• Eye-Tracking: Students must be able to track their eyes accurately across a row of print and from the end of one row to the start of the next. Difficulty can cause students to lose place or skip words or lines which can affect reading speed, fluency and comprehension.
  • Visual discrimination: This is an extremely important skill – awareness of how things look different, or attention to visual detail, and is particularly relevant to the child who mistakes words or letters that look similar (eg. hat / hut) inspite of having ‘normal sight’ as measured on a letter chart.
  • Visual spatial skills: Laterality is the ability to know left and right on oneself, directionality is the ability to project these directions onto other objects out in space. Lack of confidence in these visual spatial skills may result in poor organisation of work on the page, and is often associated with reversals and inversions of letters, numerals and words (eg. b/d, was/saw).
  • Visual-Motor Integration (eye-hand co-ordination): This is the skill in which the brain guides movement of the hands based on the information it receives from the visual system. If the child has poor eye-hand co-ordination, handwriting will very likely be mess, disorganised and slow. These problems can be compounded if fine-motor skills and/or pencil grip are poor. Visual-motor integration is also important to many sports and crafts.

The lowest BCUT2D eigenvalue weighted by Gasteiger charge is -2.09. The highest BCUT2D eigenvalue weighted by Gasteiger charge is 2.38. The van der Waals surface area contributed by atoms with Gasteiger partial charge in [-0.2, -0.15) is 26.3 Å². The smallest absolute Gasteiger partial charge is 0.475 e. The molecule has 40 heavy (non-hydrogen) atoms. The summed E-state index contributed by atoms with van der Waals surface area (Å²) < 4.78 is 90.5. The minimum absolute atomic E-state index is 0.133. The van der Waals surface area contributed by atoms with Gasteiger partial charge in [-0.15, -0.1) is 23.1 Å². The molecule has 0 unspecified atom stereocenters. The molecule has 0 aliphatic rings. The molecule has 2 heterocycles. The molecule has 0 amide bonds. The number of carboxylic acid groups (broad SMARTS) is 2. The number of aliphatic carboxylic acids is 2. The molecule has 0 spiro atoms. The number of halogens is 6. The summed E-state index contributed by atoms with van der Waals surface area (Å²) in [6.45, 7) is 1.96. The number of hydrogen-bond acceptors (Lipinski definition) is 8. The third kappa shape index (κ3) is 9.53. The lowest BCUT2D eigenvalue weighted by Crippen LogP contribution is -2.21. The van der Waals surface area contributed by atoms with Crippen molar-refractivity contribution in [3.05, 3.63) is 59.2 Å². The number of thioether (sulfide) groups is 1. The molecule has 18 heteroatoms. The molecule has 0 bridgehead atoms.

• Visual Memory and Visualisation: Visual memory is the ability to recall visual material well enought to recognise it when seen again, whilst visualisation is the most highly developed form of visual memory, and is the ability to spontaneously form an image in one’s mind.Difficulties with these skills may be associated with poor sight word recognition or poor comprehension, and can also cause problems with copying tasks, spelling (particularly with the many irregularly spelt words of the English language) and maths (tables, mental arithmetic and geometry).